Animal agriculture in Utah represents the single largest sector of farm income in Utah. According to the Utah Department of Agriculture and Food, cattle and calves are raised on 6,458 farms throughout Utah. In 2013, cash receipts for cattle and calves totaled more than $360 million.
Join Kenyon and become involved in the Agricultural Education program at your school. Talk to your school counselor to sign up for a class today.
In the field of veterinary medicine, you are exposed to many different kinds of species, diseases, medicine, and procedures. Becoming a veterinarian is extremely difficult, just getting into a vet school is more competitive than getting into medical school. In the end, it is worth all the hard effort.
During this internship I was exposed to many things. For example, I have been able to assist in taking x-rays of a pet raccoon, and extracting maggots that had gotten into the animal bites on a raccoons leg. The only way to do this was to inject salt water in the hole and squeeze all the maggots out. This was the only time during my internship that I felt queasy, but it was definitely an eye opening experience for me. I then realized that sometimes the things the veterinarian has to do are not always fun, or cool, but just down right gross. Because of this experience, I will be ready and not surprised when an owner tells me to shave off half the hair on their pet’s body and get hundreds of maggots out.
I also established a relationship with all of the workers during my internship. The veterinarians were comfortable in asking me to do certain things. After a while I was comfortable enough to complete tasks that I knew had to be done during the day. In doing this I earned respect from the workers at the clinic. Although I did have to ask questions when I was not completely sure of what I was doing I was able to learn most tasks quickly. From documenting and filing to taking vital signs and injecting vaccinations.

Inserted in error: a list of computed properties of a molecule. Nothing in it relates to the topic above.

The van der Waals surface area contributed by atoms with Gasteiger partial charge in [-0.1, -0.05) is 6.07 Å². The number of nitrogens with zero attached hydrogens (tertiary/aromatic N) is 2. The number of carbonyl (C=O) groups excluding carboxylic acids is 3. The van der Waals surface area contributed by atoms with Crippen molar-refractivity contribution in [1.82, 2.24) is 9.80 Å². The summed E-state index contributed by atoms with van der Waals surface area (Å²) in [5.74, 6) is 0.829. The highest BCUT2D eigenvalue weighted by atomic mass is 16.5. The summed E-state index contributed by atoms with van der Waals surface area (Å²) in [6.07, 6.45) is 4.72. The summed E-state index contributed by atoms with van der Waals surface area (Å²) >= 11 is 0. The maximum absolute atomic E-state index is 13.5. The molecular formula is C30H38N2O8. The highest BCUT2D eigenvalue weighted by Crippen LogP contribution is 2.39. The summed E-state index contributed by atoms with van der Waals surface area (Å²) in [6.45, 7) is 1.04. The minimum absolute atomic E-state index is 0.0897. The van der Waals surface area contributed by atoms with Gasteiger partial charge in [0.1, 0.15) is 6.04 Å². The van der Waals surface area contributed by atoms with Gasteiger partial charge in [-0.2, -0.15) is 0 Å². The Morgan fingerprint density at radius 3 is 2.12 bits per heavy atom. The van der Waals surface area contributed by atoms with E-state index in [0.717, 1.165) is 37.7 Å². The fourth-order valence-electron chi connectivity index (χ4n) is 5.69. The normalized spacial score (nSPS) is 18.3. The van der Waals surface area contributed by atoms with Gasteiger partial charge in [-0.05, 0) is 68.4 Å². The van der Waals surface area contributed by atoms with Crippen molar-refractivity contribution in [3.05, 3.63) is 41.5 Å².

Unfortunately, there was a cow that died when two of the veterinarians were trying to save it. While I was pushing liquids into the cow, through an IV, it started thrashing around, and eventually died. It was intoxicated, and the owner waited three days to bring it in.
The clinic also takes dogs for boarding. So every time I arrived at the clinic, there was a new dog. In this picture, all of the kennels are occupied, and one even has two dogs in it. My responsibility was to make sure they had food and water and were taken to a grassy area often. I also helped clean all of the dog kennels and enjoyed spending some time playing with them.
This year, Spanish Fork FFA students had the unique opportunity to raise over 400 turkey poults and participate in the processing of the birds from start to finish. As part of the Utah Junior Turkey Show each student was able to purchase up to 20 turkey poults to raise during the summer. Each student raised the poults at different facilities in the area, and at harvest time the students transported the birds to the processing plant located in Bothwell, Utah owned and operated by the Utah FFA and 4-H organizations.